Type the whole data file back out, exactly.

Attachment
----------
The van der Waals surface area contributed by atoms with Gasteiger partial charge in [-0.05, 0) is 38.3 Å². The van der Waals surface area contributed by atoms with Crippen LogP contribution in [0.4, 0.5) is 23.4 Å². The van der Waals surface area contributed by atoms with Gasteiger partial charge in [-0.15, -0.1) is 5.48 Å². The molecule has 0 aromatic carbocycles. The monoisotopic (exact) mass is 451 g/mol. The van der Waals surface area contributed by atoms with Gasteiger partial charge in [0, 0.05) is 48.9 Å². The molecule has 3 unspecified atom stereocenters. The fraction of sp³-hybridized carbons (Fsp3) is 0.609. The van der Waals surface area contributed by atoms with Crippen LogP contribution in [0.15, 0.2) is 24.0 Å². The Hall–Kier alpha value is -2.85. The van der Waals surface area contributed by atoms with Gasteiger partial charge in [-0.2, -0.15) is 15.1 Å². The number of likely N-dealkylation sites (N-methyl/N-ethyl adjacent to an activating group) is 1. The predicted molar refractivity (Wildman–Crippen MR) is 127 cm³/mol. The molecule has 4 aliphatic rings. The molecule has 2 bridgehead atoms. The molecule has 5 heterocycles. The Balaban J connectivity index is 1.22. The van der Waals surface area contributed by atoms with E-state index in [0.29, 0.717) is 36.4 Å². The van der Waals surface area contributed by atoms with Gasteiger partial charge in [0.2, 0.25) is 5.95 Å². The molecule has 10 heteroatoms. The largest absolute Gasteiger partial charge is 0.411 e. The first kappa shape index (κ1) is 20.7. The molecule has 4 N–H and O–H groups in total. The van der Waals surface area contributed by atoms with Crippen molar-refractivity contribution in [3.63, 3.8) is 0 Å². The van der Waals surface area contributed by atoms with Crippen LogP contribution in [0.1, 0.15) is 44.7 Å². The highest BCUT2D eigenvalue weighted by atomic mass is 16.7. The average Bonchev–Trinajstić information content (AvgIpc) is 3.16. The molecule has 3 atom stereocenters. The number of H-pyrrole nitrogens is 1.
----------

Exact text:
The van der Waals surface area contributed by atoms with Gasteiger partial charge in [-0.05, 0) is 38.3 Å². The van der Waals surface area contributed by atoms with Crippen LogP contribution in [0.4, 0.5) is 23.4 Å². The van der Waals surface area contributed by atoms with Gasteiger partial charge in [-0.15, -0.1) is 5.48 Å². The molecule has 0 aromatic carbocycles. The monoisotopic (exact) mass is 451 g/mol. The van der Waals surface area contributed by atoms with Gasteiger partial charge in [0, 0.05) is 48.9 Å². The molecule has 3 unspecified atom stereocenters. The fraction of sp³-hybridized carbons (Fsp3) is 0.609. The van der Waals surface area contributed by atoms with Crippen LogP contribution in [0.15, 0.2) is 24.0 Å². The Hall–Kier alpha value is -2.85. The van der Waals surface area contributed by atoms with Gasteiger partial charge in [-0.2, -0.15) is 15.1 Å². The number of likely N-dealkylation sites (N-methyl/N-ethyl adjacent to an activating group) is 1. The predicted molar refractivity (Wildman–Crippen MR) is 127 cm³/mol. The molecule has 4 aliphatic rings. The molecule has 2 bridgehead atoms. The molecule has 5 heterocycles. The Balaban J connectivity index is 1.22. The van der Waals surface area contributed by atoms with E-state index in [0.29, 0.717) is 36.4 Å². The van der Waals surface area contributed by atoms with Gasteiger partial charge in [0.2, 0.25) is 5.95 Å². The molecule has 10 heteroatoms. The largest absolute Gasteiger partial charge is 0.411 e. The first kappa shape index (κ1) is 20.7. The molecule has 4 N–H and O–H groups in total. The van der Waals surface area contributed by atoms with Crippen molar-refractivity contribution in [3.63, 3.8) is 0 Å². The van der Waals surface area contributed by atoms with Crippen LogP contribution in [0.1, 0.15) is 44.7 Å². The highest BCUT2D eigenvalue weighted by atomic mass is 16.7. The average Bonchev–Trinajstić information content (AvgIpc) is 3.16. The molecule has 3 atom stereocenters. The number of H-pyrrole nitrogens is 1.